Silicon Valley Bank Failure , Contagion, and Aftermath: More Thoughts

The collapse of Silicon Valley Bank and the ensuing contagion is the biggest story now. A few days ago I said this is worse than 2008. It seems I was right:

1. The suddenness of the 2023 crisis exceeds the 2008 global financial crisis. It hasn’t been a week, and already two major banks, Signature Bank and Silicon Valley Bank, have failed. A third one, First Republic Bank (FRP), is teetering (the stock is down 60% this morning as writing this). 2 out of 3 of the largest bank failures ever occurred in a one-week period, compared to Washington Mutual failing in 2008.

I wonder if FRP identifies as ‘broke’?

2. The crisis has gone full-malignant spreading all over the financial system, including Schwab, down 20% this morning, too, even though its business model is mostly unrelated:

This was despite the bailout yesterday (which is not called a bailout by the fed, but that is what it was). The Vix is up another 20% today, to 30 points. Had the bailout fallen through, likely the S&P 500 would be down 5% or more instead of flat.

3. Most of the deposits are not FDIC insured, unlike 2008.

We’re seeing a combination of large, unsecured deposits, combined with significant mark-to-market losses due to bad long-term bond bets, a deadly recipe, as assets are sold at large losses to cover redemptions (until the money runs out). The irony is that Treasury bonds are regarded as the ‘safest in the world,’ but not when inflation surges. 20-year Treasury bonds fell more in 2022 than even banking stocks in 2008. Once regarded as ‘safe’, bonds have been shown to be anything but.

Fixed income is in many ways more complicated and opaque than equities…the mathematics underlying fixed income pricing and behavior is more complicated, and more variables such as convexity, duration, inflation rate, coupon payout, etc..

Schwab’s response is unsatisfactory:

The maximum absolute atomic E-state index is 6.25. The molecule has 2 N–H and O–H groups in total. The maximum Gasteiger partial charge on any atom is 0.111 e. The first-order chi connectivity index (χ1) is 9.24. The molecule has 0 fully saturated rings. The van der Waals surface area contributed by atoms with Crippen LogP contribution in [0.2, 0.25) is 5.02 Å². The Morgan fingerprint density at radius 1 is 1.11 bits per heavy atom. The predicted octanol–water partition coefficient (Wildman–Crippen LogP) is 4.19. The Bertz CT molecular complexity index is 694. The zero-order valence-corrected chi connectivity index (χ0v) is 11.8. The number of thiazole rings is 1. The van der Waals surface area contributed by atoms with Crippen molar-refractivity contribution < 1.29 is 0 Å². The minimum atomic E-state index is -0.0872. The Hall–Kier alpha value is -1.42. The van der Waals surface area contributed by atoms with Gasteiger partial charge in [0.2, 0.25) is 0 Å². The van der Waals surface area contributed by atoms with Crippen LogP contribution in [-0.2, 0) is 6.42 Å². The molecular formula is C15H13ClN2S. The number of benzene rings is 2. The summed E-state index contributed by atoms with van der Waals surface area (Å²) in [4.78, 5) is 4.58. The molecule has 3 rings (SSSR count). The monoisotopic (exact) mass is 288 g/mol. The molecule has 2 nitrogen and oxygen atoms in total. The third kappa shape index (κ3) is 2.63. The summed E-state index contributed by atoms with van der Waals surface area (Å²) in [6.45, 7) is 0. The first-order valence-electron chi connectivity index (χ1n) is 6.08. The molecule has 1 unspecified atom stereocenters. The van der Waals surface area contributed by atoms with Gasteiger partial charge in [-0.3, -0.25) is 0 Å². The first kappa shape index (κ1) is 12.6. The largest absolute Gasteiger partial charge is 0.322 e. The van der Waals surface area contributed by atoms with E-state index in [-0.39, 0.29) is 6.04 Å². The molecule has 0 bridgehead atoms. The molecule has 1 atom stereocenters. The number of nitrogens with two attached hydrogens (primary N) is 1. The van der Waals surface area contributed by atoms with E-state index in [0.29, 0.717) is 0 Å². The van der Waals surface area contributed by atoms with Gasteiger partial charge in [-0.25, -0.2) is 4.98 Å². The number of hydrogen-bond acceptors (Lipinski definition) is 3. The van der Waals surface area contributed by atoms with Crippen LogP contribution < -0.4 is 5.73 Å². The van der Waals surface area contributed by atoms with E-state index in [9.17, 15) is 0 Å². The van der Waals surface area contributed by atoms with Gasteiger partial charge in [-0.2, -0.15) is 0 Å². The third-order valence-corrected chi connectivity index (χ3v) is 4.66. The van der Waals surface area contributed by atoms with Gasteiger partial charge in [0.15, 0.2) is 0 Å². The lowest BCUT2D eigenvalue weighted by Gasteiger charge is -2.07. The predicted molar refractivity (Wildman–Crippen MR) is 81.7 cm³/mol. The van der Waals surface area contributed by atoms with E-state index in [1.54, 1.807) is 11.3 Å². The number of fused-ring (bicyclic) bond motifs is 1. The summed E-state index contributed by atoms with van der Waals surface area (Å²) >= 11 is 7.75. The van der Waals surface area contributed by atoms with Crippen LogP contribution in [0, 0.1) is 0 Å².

But what about the other 20%? If ‘80%’ deposit $1, and the ‘20%’ deposit $20 billion, then that 20% pulling their money is going to be a worse situation than that 80% pulling their money, obviously.

4. This crisis, unlike 2008, affects day-to-day operations in the commercial banking sector, as opposed to homeowners or hedge funds. This means much more possibility of economic disruption, such as missed payrolls, instead of loss of home equity.

It also shows how people’s priorities are wrong, or at least motivated by self interest. Many of the same people who a week ago were tweeting about cancel culture, Jan 6th, etc. are tweeting non-stop frantically about this crisis, begging for aid, including even praising Jennet Yellen, of all people:

And on the 8th (this was just 5 days ago):

What happened to all the concern over the innocence of Mr. Shaman? Amazing how fast things turned when it’s your money on the line.

Some are smugly arguing that this crisis is a repudiation or demonstrative of the hypocrisy of ‘Silicon Valley libertarianism’. But some forms of libertarianism allow for minimal government to handle coordination problems. Yes, it’s not a good look when your political philosophy is so fragile that you need your enemies to lend you a helping hand. But consider that many of these VCs pay into the system in the form of higher taxes, such as capital gains taxes, so being bailed out is just availing themselves of the lifeline that they paid for originally.

There are also the lame political takes in which both sides predictably blame their respective opponents for the crisis. One especially tone-deaf article blames “Biden’s spending spree”. Regardless of what you think of either Trump or Biden, there is no denying that spending surged under Trump, such as defense, tax cuts, and endless and misappropriated Covid aid. To suggest things would have been different had he been reelected is historical revisionism at its finest. Trump and Biden have the same economic policy of stimulus and low interest rates. If anything, inflation would have been worse had Trump been reelected, because he would have tried to push for even more tax cuts, which are generally considered inflationary (in 2016-2017, similar to 2022, the bond market crashed in anticipation of higher inflation from Trump’s tax cuts and other spending).

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